Former Selectman/Town Moderator Arthur Bourque worked closely with Gustus on several projects, including the fields’ project.

“I feel terrible that Bill passed away,” said Bourque. “He was a phenomenal leader and Lynnfield is a better town because he worked here for so many years. There were so many projects that would never have been completed without him. The school, fields and MarketStreet projects are critical parts of what makes Lynnfield the community it is today.”

Bourque said Gustus guided the town during some very challenging budget years, and spearheaded the creation of the town’s rainy day fund.

“I worked with Bill on everything,” said Bourque. “He was a good communicator and was one of the smartest people I have ever worked with. He could take an idea, and would give six possible solutions to a problem. He was an incredibly bright guy. He brought a lot of private sector thinking and principles to the way the town operates.”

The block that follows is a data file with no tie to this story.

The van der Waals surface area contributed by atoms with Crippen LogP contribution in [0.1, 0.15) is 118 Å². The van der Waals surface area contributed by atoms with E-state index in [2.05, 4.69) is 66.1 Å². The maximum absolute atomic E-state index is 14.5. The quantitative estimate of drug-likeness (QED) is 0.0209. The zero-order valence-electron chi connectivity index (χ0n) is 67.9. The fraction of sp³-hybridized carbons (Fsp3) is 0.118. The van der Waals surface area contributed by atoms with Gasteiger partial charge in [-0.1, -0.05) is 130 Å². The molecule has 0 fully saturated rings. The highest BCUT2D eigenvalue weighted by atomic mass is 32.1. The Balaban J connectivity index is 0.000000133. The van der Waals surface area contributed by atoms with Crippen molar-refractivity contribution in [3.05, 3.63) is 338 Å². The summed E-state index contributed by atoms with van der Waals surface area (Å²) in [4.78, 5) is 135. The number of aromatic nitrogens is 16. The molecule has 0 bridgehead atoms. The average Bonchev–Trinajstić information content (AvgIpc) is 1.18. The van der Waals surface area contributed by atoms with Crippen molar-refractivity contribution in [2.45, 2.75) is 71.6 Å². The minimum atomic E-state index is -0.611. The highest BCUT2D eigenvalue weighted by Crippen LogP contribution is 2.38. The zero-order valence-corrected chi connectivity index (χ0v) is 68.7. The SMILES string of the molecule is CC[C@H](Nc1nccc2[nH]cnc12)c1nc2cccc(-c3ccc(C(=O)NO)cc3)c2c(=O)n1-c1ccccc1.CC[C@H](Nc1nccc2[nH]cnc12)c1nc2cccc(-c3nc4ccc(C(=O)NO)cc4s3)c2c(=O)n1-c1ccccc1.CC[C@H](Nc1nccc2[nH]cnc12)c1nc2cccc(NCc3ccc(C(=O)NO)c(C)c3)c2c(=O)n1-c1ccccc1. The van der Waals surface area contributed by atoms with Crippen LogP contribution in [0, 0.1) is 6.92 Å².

Former Selectman/current Historical Commission member Bob MacKendrick worked with Gustus during his three terms on the board as well as when he served as assistant fire chief.

“Bill was a great guy,” said MacKendrick. “He was very sharp, and always had best interest of the town and townspeople at heart. He did a really good job while he was here. I was assistant fire chief before I joined the board, and I worked with him on budgets and administrative issues along with the chief. I always found him to be straight forward and honorable. He will certainly be missed.”